Digital Works Celebrates 1,000th Job Placement

How the Program Provides a Path to Better Workforce Development


Zanesville, OH (July 27, 2020) – It all started in Zanesville, Ohio, back in 2013. That’s when Connected Nation (CN) staff began evolving their digital literacy skills program into a targeted community revitalization and job growth program called Digital Works.

John Wallace accepting award

“Our nonprofit has always been focused on helping individuals and families access the internet and related technologies,” said Chris Pedersen, Vice President of Planning and Development, CN. “As we worked with more community leaders and began identifying the needs in both rural and urban areas, a trend started to emerge—there was not a program to increase job options in many of these areas. We knew that if we could provide digital training and job placement assistance for online positions it would help fill that need.”

The goal was to provide a workforce and economic development platform that could be tailored to everything from large, urban settings to small, rural towns or even statewide programs.

By working with more than 70 companies nationwide, Digital Works staff developed a training model that answered the specific needs of online employers, making graduates of the program even more appealing than the typical applicants.

“It’s a one-of-kind job creation program because it is so focused on what employers are looking for in those high-demand telework professions,” said Tammy Spring, Operations Manager, Digital Works. “Because of that training and the mentoring we provide throughout the program, and often long after students complete the program, we have a high job placement rate among our graduates.”

On July 27, 2020, Digital Works marked its 1,000 th job placement—a major milestone for the program. Most of the jobs are remote, economic-base, and in-demand positions—providing new employment opportunities and a larger tax base for communities and states.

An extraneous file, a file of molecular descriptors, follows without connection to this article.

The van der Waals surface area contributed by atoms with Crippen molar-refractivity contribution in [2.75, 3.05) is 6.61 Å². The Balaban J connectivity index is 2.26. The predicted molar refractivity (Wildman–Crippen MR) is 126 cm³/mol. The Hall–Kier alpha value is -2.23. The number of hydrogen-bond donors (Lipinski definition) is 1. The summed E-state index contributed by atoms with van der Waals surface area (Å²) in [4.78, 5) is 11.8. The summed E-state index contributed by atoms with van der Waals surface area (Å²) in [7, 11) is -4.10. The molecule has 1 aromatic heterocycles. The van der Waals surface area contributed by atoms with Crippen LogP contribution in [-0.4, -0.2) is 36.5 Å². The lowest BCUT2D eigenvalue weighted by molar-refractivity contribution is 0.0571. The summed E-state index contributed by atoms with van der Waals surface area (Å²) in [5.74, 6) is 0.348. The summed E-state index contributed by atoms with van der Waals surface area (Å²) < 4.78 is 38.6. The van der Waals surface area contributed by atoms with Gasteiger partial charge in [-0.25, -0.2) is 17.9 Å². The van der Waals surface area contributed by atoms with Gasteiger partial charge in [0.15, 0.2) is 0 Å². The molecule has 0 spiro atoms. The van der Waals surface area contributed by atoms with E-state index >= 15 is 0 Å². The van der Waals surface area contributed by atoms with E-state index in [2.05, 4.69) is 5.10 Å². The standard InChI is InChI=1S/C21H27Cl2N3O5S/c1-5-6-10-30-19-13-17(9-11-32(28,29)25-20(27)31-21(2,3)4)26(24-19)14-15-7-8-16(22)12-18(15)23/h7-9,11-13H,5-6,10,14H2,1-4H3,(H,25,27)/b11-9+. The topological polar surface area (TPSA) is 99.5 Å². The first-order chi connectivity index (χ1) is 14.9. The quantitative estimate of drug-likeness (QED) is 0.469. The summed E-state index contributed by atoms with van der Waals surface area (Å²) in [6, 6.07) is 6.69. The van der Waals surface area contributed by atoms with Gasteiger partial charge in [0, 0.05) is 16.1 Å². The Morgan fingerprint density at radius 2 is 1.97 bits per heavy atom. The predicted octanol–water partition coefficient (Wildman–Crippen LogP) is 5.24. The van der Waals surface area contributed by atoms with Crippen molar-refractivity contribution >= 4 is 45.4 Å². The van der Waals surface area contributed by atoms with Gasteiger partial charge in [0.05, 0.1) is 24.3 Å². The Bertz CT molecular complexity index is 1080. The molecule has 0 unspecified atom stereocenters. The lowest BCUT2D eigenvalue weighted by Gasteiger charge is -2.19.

“I promote Digital Works so intensely, even to my own company,” said Tracy Dwyer, a 2014 Digital Works graduate and LiveOps employee. “You’re getting trained agents. We know they know how to use a computer, they know how to type, and they already have a background check. That knocks out 50 percent of our troubles. If we bring on someone from Digital Works, we know a lot more about them and we know that they’re serious because they put in the time to learn these skills.”

Over the last seven years, the program has evolved. Since May of 2013, CN has opened 16 facilities and eight franchise locations, conducted countless training boot camps and workshops, as well as instituted the U.S. Virtual platform to train and help place those who were interested in working remotely from anywhere in the country.

Accepting certificate

“This journey began in Zanesville, Ohio, but we have since crisscrossed the U.S.—taking this program into new communities,” said Spring. “We’ve trained and mentored people in 17 states. Our graduates come from all walks of life. They include, among others, single parents, veterans, active and transitioning military, young adults, senior citizens, and more who are looking for either part-time work or full-time work and want more flexibility in their careers.”

Between 2013 and 2020, Digital Works has been leveraged from Kansas to Kentucky. But the most prolific classes to date took place in one of the program’s most rural locations—Gallipolis, Ohio. Digital Works began work in the small town in November 2013 and had 180 job

placements from that location alone. Gallipolis is located in far southeast Ohio and has a population under 5,000.